Frequent travellers rely on mobile phones, laptops and other electronic devices to stay in touch and take care of business on the road, away from the safety and security of their offices. But reliance on these personal devices potentially exposes sensitive corporate or personal information to the world.
In light of the voicemail hacking scandal stewing in the United Kingdom
this summer, have you ever wondered how easy it might be for someone to hack in
to your mobile phone voice mail?
Turns out it’s frighteningly easy. In many cases, all a perpetrator
needs is your mobile phone number and a cheap or free “spoofing” service widely
available online. (Just google “caller ID
spoofing” to learn specifics.)
In a nutshell, caller ID spoofing services make calls appear to be coming
from any number a hacker chooses. This means they could use the service to fool
your mobile phone voicemail system into thinking that a call is coming from
your phone, and potentially providing access to your saved messages.
To eliminate this possibility, always be sure that your voicemail is password
protected for calls coming from your phone or any other phone. You should also
opt out of offers from mobile phone companies to bypass entering a password
when calling from your own phone.
It’s important to choose a good password and change it from time to
time. “Many brand new phones come with common default voicemail passwords such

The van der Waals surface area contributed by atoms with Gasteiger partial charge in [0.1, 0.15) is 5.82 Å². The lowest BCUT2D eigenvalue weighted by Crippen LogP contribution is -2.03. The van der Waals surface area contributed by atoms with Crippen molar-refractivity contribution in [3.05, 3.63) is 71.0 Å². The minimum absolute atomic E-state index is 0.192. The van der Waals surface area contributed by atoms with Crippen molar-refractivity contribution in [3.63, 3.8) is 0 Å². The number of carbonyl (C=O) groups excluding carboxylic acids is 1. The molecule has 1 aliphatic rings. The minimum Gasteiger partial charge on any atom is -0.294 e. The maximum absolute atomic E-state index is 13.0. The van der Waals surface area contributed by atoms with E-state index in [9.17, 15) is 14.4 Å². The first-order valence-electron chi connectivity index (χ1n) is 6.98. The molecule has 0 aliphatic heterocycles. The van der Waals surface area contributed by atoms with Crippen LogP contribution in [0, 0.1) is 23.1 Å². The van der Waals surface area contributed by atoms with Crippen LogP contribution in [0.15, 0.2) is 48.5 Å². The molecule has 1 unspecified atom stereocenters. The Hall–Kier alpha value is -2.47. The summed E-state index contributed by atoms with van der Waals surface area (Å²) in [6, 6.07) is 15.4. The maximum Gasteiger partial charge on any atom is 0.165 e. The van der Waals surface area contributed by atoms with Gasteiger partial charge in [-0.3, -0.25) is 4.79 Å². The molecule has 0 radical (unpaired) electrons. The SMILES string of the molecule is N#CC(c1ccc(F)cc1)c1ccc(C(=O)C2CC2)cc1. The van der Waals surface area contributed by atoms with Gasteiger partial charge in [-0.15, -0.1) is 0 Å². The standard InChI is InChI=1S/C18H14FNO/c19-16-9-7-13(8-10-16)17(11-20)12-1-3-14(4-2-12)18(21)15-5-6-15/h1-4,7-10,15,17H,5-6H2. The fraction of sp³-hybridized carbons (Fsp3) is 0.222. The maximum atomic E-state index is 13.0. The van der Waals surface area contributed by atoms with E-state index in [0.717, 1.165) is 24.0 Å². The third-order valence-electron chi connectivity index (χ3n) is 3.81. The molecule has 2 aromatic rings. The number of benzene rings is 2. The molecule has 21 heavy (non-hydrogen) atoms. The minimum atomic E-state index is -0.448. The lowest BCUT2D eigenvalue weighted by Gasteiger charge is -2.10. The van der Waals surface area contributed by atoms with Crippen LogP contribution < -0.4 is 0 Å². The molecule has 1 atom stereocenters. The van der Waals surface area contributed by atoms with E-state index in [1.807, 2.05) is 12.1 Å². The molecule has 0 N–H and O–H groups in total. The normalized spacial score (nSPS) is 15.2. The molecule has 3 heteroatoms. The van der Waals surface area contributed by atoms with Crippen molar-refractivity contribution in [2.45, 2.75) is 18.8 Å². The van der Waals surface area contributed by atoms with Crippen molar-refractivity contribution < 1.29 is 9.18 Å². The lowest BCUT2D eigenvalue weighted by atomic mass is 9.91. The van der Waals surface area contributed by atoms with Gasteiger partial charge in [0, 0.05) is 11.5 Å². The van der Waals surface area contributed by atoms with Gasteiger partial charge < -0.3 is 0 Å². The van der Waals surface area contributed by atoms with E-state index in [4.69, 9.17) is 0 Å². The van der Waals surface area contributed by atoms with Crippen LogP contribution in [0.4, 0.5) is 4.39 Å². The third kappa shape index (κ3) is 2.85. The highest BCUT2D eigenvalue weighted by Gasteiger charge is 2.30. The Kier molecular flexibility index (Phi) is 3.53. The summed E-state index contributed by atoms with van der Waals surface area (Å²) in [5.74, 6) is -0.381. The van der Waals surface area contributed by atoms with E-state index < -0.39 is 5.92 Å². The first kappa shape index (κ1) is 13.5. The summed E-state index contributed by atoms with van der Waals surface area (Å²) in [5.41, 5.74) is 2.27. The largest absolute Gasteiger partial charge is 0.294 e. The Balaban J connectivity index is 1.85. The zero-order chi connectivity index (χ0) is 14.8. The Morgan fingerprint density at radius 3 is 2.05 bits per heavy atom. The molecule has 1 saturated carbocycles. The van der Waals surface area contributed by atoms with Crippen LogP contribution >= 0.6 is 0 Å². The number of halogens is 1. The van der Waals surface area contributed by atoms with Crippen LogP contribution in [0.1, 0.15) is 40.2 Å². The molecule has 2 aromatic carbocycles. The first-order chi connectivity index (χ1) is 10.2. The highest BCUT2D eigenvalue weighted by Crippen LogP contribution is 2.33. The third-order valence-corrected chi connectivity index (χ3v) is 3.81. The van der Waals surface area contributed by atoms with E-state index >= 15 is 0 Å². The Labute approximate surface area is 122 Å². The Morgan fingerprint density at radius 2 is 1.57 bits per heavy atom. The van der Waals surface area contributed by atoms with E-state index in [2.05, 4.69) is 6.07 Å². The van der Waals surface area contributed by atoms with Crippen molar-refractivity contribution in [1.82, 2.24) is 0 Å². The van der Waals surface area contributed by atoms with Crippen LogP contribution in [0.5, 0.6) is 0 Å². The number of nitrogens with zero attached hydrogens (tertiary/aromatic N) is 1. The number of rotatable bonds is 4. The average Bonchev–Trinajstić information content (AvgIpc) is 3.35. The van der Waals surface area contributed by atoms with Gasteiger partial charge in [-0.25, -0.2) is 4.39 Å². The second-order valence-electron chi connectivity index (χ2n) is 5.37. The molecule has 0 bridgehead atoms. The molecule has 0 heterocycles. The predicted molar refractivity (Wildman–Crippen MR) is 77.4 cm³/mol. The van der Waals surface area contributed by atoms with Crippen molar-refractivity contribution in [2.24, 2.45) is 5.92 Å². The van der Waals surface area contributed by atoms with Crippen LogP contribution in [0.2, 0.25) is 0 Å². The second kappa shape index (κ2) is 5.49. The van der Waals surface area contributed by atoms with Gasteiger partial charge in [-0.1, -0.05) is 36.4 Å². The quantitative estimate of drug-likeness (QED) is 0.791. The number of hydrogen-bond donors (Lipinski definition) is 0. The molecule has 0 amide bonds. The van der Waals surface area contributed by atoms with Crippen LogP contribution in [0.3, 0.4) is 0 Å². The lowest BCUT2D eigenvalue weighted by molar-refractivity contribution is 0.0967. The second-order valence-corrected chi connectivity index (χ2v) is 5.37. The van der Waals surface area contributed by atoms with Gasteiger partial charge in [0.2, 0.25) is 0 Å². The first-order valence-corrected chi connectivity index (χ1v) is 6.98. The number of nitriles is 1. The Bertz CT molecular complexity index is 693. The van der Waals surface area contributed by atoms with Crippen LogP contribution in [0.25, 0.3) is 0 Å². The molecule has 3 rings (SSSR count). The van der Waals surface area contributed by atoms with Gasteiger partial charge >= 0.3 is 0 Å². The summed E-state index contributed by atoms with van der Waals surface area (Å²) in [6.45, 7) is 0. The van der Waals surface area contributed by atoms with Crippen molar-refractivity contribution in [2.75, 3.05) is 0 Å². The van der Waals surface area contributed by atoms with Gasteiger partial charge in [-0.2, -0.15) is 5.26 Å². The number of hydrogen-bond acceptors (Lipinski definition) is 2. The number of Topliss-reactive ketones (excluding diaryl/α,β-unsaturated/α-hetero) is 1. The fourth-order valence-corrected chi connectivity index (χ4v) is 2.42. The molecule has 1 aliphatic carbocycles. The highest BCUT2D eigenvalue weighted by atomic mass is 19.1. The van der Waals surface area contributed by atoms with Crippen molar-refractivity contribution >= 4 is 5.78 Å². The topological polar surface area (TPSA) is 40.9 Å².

as 0-0-0-0 or 1-2-3-4 which many users neglect to change when setting up their
phones. If you are concerned about hacking, set up your phone with a unique
password and change it from time to time,” said Atlanta-based
telecommunications analyst Jeff Kagan.
There are other ways travellers expose
sensitive information to n’er-do-wells too. For example, when working on your
laptop on a crowded flight or at an airport gate, have you ever worried about who
might be snooping at your laptop screen? A survey commissioned by 3M found that
nearly half of all business travellers admitted to sneaking glances of others’
laptop screens while in public spaces. And of those who do peek at other’s
screens, 42% admit to being “interested” in what they see.
To help protect sensitive, personal or
proprietary information from wandering eyes, 3M has developed what they call “privacy
filters”— a thin plastic film that slides over your laptop screen and works
like vertical mini-blinds to block the view to anyone trying to view it from
the side. (The screen
is obscured when viewed from the side.) The $50 to $70 privacy screens are
available online or at office supply stores.
Finally, if separation from your laptop or
mobile phone while travelling scares you as much as it does me, try this
low-tech tip: put a small label on the device (right now while you are thinking
about it) with your mobile phone number and email written on it. If you’ve
mistakenly lost or misplaced it, in most cases the person finding it will make
the effort to return it to you, so make contacting you easy.
Chris McGinnis is the business travel columnist for BBC